Welcome to Euronews Travel’s Women Beyond Borders, where we bring you women from across the world who are living brave, adventurous lives, and conquering personal challenges on the road.
While some are crossing the world in pursuit of the most unique experiences, or pursuing a lifestyle that many would dream of, others are breaking the mould of traditionally male-dominated industries. We hope the series inspires you to believe in the power of your own dreams.
Bex Band has had a huge variety of jobs. After university she worked in admin, as a personal assistant, as a charity fundraiser, in corporate video production and she even began training to be a teacher. What did she learn from all these experiences? That none of it suited her.
“I was really struggling to find work that I was satisfied with because I didn't have the confidence to go for things that really excited me,” Bex explains.
Cut to today and she’s an adventurer, writer, content creator, expedition organiser and founder of the UK’s largest female adventure group. So she still has variety but it’s all linked by one theme: adventure.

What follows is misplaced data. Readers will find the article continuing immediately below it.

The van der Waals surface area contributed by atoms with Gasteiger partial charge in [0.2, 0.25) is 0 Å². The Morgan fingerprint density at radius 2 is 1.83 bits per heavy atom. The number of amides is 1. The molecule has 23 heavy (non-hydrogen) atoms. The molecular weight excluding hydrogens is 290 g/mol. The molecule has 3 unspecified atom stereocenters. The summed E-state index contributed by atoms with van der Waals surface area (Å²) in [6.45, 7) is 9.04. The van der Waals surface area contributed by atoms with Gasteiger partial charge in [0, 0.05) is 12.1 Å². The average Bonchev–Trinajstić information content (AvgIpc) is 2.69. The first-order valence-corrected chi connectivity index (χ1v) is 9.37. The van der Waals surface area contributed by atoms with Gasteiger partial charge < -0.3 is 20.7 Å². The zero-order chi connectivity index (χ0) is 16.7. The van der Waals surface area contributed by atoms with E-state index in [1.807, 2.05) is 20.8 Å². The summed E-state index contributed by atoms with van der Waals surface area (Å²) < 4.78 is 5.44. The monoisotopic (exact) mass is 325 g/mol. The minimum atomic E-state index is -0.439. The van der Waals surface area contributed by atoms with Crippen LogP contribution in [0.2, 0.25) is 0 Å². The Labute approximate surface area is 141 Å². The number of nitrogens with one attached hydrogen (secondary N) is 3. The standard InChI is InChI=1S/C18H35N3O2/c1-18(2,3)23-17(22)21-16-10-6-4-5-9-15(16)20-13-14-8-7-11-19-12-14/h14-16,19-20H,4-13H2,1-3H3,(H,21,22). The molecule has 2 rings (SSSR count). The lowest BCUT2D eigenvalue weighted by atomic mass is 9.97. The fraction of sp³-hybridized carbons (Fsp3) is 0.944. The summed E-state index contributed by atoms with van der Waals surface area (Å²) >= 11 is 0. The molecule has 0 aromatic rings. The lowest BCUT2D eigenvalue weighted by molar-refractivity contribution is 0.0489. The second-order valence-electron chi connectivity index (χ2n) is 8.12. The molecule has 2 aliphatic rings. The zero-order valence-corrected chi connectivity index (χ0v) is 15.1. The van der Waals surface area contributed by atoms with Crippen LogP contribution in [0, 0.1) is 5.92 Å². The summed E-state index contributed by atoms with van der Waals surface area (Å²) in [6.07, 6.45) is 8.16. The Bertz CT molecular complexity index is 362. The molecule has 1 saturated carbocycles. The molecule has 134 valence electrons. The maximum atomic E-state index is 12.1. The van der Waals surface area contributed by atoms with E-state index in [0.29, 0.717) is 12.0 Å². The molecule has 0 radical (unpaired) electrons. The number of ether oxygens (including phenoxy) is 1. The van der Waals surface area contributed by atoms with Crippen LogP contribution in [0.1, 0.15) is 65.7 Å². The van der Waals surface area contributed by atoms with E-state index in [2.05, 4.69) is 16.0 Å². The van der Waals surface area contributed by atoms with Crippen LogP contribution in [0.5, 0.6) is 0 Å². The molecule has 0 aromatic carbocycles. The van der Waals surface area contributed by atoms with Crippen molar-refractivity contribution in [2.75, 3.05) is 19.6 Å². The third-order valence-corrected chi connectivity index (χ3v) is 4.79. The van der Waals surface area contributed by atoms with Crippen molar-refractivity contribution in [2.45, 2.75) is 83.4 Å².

What can we learn from Bex about building a life that’s right for you?
“My biggest bit of advice for someone that might be struggling to find a career path that they enjoy or work that they love doing is actually just to start pursuing your passions and following things that really excite you,” she tells Euronews Travel.
Finding a path in life
When asked to look back, Bex sees the turning point in her life as when she first read about the Israel National Trail, a 1,000km ultra-long distance hiking trail spanning the length of Israel.
She has never done anything like it and didn’t even know something like that existed but felt naturally drawn to it as her husband is originally from Israel.
At the time she was halfway through her teacher training but something didn’t feel right about it. So she decided to take a chance on an adventure, something that finally excited her.